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Caught in a Cat Fight

by  Merissa Nathan Gerson

March 7, 2010 | 6:27 pm

Bite marks from a fight between two vicious women.

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Dear Yenta,

I introduced my friend Jane to my larger group of friends, helped her get a job and a place to live and still keep in fairly close contact with. We share a
mutual friend, Sally, who is upset that Jane does not spend enough time with her and make enough “effort” in the friendship. Jane talks crap about Sally when I see her and Sally talks crap about Jane – down to intimate opinions each one has about their significant others. I find both of these friends have a troublemaking, frenemy side and try to keep my relationship on the surface, but find these point-blank attacks by one friend on the other difficult to deal with. I don’t want to take sides…even if I agree with Jane that Sally’s bf is not a good match for her or agree with Sally that Jane needs intensive counseling.

How should I deal without taking sides or looking
like I’m in cahoots with one over the other?

-Tug-Of-War


Dear Tug-of-War,

Lady, just don’t take sides, period. There is no rule in life that you need to be sucked into other people’s drama. This from an expert at drama suckage.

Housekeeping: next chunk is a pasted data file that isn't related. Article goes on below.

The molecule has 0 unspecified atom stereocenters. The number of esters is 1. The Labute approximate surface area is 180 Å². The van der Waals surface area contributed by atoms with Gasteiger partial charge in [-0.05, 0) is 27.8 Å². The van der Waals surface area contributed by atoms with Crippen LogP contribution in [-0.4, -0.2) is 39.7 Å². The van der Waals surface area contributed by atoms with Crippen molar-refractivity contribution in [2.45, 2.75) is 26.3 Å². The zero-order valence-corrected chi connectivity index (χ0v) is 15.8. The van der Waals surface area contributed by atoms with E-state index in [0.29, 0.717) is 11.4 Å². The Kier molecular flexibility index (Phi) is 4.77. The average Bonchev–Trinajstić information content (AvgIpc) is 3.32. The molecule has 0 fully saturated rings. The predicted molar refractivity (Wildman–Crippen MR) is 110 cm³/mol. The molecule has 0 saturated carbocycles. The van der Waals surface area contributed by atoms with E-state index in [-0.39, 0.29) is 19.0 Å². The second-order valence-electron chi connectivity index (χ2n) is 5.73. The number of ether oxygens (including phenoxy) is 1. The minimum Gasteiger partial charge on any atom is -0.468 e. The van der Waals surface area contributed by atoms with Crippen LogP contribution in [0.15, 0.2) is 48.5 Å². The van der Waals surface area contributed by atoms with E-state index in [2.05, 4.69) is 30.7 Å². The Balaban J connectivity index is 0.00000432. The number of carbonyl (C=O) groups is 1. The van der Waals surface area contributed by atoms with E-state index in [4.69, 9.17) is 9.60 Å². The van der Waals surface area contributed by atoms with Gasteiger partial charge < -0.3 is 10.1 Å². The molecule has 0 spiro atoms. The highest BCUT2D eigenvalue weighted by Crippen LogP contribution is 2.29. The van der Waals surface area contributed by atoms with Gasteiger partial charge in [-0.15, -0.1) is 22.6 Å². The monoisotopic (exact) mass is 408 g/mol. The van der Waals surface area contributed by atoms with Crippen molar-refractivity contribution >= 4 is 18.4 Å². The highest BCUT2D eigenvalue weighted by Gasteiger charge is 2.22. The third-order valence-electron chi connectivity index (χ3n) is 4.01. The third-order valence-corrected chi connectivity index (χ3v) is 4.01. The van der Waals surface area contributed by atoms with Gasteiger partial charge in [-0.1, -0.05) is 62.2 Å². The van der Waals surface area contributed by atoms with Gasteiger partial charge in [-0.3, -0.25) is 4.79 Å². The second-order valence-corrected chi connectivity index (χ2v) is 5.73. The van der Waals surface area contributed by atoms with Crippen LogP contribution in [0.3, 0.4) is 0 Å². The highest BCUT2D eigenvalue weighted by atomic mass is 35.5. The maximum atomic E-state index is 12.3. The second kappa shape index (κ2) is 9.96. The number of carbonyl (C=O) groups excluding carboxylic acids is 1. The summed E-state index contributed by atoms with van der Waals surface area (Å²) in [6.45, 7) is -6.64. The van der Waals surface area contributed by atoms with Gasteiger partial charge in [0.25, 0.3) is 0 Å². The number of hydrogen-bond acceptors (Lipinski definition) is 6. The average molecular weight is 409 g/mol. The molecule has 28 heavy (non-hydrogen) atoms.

You need to set some limits for Sally and Jane. Try being HONEST and saying you would rather have some sort of pact that you don’t talk about each other. Just be frank, explain that you love both of your friends and would like to not hear about them. It is an awkward and uncomfortable limit at first, but I guarantee that phase will pass. Soon you will find you can talk to Jane and Sally about OTHER things.

When I was a waitress a customer once told my coworker that whenever you talk about other people it is for a reason. The reason could be boredom, lack of interest between you and the conversant, any number of things. Rarely when we talk about others does it come from a sincere space of need. As Buddhist Dharma Punx master Noah Levine once said at Rebel Saint Buddhist in LA: “Whatever people are saying behind your back is none of your business.”

Build yourself a new spine and evade this perpetual cat fight. The world is your oyster.

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ABOUT THE AUTHOR

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With more than 10 years of talk therapy under her belt, Merissa has waded through life’s dilemmas with a constant reflective therapeutic bird on her shoulder. Add a few...

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